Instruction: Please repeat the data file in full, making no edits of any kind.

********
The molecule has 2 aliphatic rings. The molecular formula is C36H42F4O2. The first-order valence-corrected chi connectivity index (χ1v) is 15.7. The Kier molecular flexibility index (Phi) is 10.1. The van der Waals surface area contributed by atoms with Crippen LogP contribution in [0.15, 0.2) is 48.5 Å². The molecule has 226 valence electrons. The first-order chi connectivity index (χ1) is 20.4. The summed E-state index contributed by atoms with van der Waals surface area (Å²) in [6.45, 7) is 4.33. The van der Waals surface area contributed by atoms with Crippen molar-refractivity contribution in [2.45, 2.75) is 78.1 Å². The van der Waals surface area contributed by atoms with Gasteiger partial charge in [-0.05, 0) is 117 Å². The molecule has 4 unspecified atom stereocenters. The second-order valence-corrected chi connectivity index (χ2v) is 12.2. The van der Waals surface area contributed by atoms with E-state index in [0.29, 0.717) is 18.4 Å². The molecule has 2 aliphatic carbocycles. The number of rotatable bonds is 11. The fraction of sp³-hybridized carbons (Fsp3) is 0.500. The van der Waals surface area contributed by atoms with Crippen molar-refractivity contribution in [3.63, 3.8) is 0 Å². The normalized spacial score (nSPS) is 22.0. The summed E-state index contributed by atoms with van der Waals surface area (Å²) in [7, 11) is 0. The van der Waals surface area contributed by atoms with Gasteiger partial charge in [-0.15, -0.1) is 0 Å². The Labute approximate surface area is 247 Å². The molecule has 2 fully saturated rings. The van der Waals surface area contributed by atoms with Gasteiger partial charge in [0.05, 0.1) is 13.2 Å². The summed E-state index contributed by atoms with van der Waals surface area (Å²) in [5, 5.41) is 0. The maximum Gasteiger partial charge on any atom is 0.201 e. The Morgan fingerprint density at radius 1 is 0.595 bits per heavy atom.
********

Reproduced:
The molecule has 2 aliphatic rings. The molecular formula is C36H42F4O2. The first-order valence-corrected chi connectivity index (χ1v) is 15.7. The Kier molecular flexibility index (Phi) is 10.1. The van der Waals surface area contributed by atoms with Crippen LogP contribution in [0.15, 0.2) is 48.5 Å². The molecule has 226 valence electrons. The first-order chi connectivity index (χ1) is 20.4. The summed E-state index contributed by atoms with van der Waals surface area (Å²) in [6.45, 7) is 4.33. The van der Waals surface area contributed by atoms with Crippen molar-refractivity contribution in [2.45, 2.75) is 78.1 Å². The van der Waals surface area contributed by atoms with Gasteiger partial charge in [-0.05, 0) is 117 Å². The molecule has 4 unspecified atom stereocenters. The second-order valence-corrected chi connectivity index (χ2v) is 12.2. The van der Waals surface area contributed by atoms with E-state index in [0.29, 0.717) is 18.4 Å². The molecule has 2 aliphatic carbocycles. The number of rotatable bonds is 11. The fraction of sp³-hybridized carbons (Fsp3) is 0.500. The van der Waals surface area contributed by atoms with Crippen molar-refractivity contribution in [3.63, 3.8) is 0 Å². The normalized spacial score (nSPS) is 22.0. The summed E-state index contributed by atoms with van der Waals surface area (Å²) in [7, 11) is 0. The van der Waals surface area contributed by atoms with Gasteiger partial charge in [-0.15, -0.1) is 0 Å². The Labute approximate surface area is 247 Å². The molecule has 2 fully saturated rings. The van der Waals surface area contributed by atoms with Gasteiger partial charge in [0.05, 0.1) is 13.2 Å². The summed E-state index contributed by atoms with van der Waals surface area (Å²) in [5, 5.41) is 0. The maximum Gasteiger partial charge on any atom is 0.201 e. The Morgan fingerprint density at radius 1 is 0.595 bits per heavy atom.